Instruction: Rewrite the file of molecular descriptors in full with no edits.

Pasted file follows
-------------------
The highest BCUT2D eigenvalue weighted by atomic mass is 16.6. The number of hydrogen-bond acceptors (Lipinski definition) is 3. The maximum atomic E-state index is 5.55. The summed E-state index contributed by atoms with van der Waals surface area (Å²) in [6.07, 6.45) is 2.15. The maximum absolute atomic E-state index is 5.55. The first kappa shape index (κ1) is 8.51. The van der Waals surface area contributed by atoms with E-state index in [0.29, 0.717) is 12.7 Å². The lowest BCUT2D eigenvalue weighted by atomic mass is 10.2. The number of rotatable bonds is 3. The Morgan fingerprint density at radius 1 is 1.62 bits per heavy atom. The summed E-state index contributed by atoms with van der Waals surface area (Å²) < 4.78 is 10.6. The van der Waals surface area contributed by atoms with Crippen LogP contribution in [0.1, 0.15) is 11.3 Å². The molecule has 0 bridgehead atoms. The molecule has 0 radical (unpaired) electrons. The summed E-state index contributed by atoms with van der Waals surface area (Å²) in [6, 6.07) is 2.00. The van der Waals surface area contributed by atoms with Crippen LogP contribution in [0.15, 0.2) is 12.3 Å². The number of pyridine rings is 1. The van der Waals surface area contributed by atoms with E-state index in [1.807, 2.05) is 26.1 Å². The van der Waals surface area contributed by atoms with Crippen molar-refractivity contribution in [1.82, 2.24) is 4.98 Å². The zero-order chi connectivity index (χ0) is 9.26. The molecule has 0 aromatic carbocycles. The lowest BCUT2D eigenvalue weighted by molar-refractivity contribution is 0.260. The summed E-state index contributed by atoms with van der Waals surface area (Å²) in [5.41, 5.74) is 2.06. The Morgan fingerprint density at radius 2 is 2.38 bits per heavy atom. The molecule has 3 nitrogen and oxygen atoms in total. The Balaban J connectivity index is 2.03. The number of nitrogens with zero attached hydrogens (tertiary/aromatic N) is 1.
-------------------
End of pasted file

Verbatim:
The highest BCUT2D eigenvalue weighted by atomic mass is 16.6. The number of hydrogen-bond acceptors (Lipinski definition) is 3. The maximum atomic E-state index is 5.55. The summed E-state index contributed by atoms with van der Waals surface area (Å²) in [6.07, 6.45) is 2.15. The maximum absolute atomic E-state index is 5.55. The first kappa shape index (κ1) is 8.51. The van der Waals surface area contributed by atoms with E-state index in [0.29, 0.717) is 12.7 Å². The lowest BCUT2D eigenvalue weighted by atomic mass is 10.2. The number of rotatable bonds is 3. The Morgan fingerprint density at radius 1 is 1.62 bits per heavy atom. The summed E-state index contributed by atoms with van der Waals surface area (Å²) < 4.78 is 10.6. The van der Waals surface area contributed by atoms with Crippen LogP contribution in [0.1, 0.15) is 11.3 Å². The molecule has 0 bridgehead atoms. The molecule has 0 radical (unpaired) electrons. The summed E-state index contributed by atoms with van der Waals surface area (Å²) in [6, 6.07) is 2.00. The van der Waals surface area contributed by atoms with Crippen LogP contribution in [0.15, 0.2) is 12.3 Å². The number of pyridine rings is 1. The van der Waals surface area contributed by atoms with E-state index in [1.807, 2.05) is 26.1 Å². The van der Waals surface area contributed by atoms with Crippen molar-refractivity contribution in [1.82, 2.24) is 4.98 Å². The zero-order chi connectivity index (χ0) is 9.26. The molecule has 0 aromatic carbocycles. The lowest BCUT2D eigenvalue weighted by molar-refractivity contribution is 0.260. The summed E-state index contributed by atoms with van der Waals surface area (Å²) in [5.41, 5.74) is 2.06. The Morgan fingerprint density at radius 2 is 2.38 bits per heavy atom. The molecule has 3 nitrogen and oxygen atoms in total. The Balaban J connectivity index is 2.03. The number of nitrogens with zero attached hydrogens (tertiary/aromatic N) is 1.